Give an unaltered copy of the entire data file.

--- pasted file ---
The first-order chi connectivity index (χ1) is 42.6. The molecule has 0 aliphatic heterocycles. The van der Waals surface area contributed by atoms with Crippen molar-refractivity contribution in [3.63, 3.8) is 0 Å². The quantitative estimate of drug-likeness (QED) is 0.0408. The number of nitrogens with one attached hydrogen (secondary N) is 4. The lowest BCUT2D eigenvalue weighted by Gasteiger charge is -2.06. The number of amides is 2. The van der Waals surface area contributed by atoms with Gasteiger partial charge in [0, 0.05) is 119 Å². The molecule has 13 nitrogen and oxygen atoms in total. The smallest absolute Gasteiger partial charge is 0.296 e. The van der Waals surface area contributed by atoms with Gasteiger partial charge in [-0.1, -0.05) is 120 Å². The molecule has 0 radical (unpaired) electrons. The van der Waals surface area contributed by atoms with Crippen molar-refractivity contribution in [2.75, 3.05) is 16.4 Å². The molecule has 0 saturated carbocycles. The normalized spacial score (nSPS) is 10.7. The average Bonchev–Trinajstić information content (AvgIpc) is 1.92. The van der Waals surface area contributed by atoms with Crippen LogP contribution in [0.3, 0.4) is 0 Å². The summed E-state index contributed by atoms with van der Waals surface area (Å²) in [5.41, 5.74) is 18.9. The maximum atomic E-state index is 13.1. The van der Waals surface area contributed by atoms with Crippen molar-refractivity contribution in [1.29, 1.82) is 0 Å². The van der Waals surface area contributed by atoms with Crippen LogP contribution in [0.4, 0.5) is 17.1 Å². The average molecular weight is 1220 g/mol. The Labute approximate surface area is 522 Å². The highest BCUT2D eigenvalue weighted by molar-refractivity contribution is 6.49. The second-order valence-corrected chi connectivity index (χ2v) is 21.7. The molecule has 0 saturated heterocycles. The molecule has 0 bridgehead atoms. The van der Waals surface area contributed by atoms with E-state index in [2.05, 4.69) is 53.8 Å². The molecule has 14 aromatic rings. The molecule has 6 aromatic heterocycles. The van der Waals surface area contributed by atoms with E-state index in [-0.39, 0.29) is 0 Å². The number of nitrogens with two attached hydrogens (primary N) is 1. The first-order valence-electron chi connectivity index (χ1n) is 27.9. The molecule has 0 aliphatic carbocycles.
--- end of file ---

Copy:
The first-order chi connectivity index (χ1) is 42.6. The molecule has 0 aliphatic heterocycles. The van der Waals surface area contributed by atoms with Crippen molar-refractivity contribution in [3.63, 3.8) is 0 Å². The quantitative estimate of drug-likeness (QED) is 0.0408. The number of nitrogens with one attached hydrogen (secondary N) is 4. The lowest BCUT2D eigenvalue weighted by Gasteiger charge is -2.06. The number of amides is 2. The van der Waals surface area contributed by atoms with Gasteiger partial charge in [0, 0.05) is 119 Å². The molecule has 13 nitrogen and oxygen atoms in total. The smallest absolute Gasteiger partial charge is 0.296 e. The van der Waals surface area contributed by atoms with Gasteiger partial charge in [-0.1, -0.05) is 120 Å². The molecule has 0 radical (unpaired) electrons. The van der Waals surface area contributed by atoms with Crippen molar-refractivity contribution in [2.75, 3.05) is 16.4 Å². The molecule has 0 saturated carbocycles. The normalized spacial score (nSPS) is 10.7. The average Bonchev–Trinajstić information content (AvgIpc) is 1.92. The van der Waals surface area contributed by atoms with Crippen LogP contribution in [0.3, 0.4) is 0 Å². The summed E-state index contributed by atoms with van der Waals surface area (Å²) in [5.41, 5.74) is 18.9. The maximum atomic E-state index is 13.1. The van der Waals surface area contributed by atoms with Crippen molar-refractivity contribution in [1.29, 1.82) is 0 Å². The van der Waals surface area contributed by atoms with Crippen LogP contribution in [0.4, 0.5) is 17.1 Å². The average molecular weight is 1220 g/mol. The Labute approximate surface area is 522 Å². The highest BCUT2D eigenvalue weighted by molar-refractivity contribution is 6.49. The second-order valence-corrected chi connectivity index (χ2v) is 21.7. The molecule has 0 saturated heterocycles. The molecule has 0 bridgehead atoms. The van der Waals surface area contributed by atoms with E-state index in [2.05, 4.69) is 53.8 Å². The molecule has 14 aromatic rings. The molecule has 6 aromatic heterocycles. The van der Waals surface area contributed by atoms with E-state index in [-0.39, 0.29) is 0 Å². The number of nitrogens with two attached hydrogens (primary N) is 1. The first-order valence-electron chi connectivity index (χ1n) is 27.9. The molecule has 0 aliphatic carbocycles.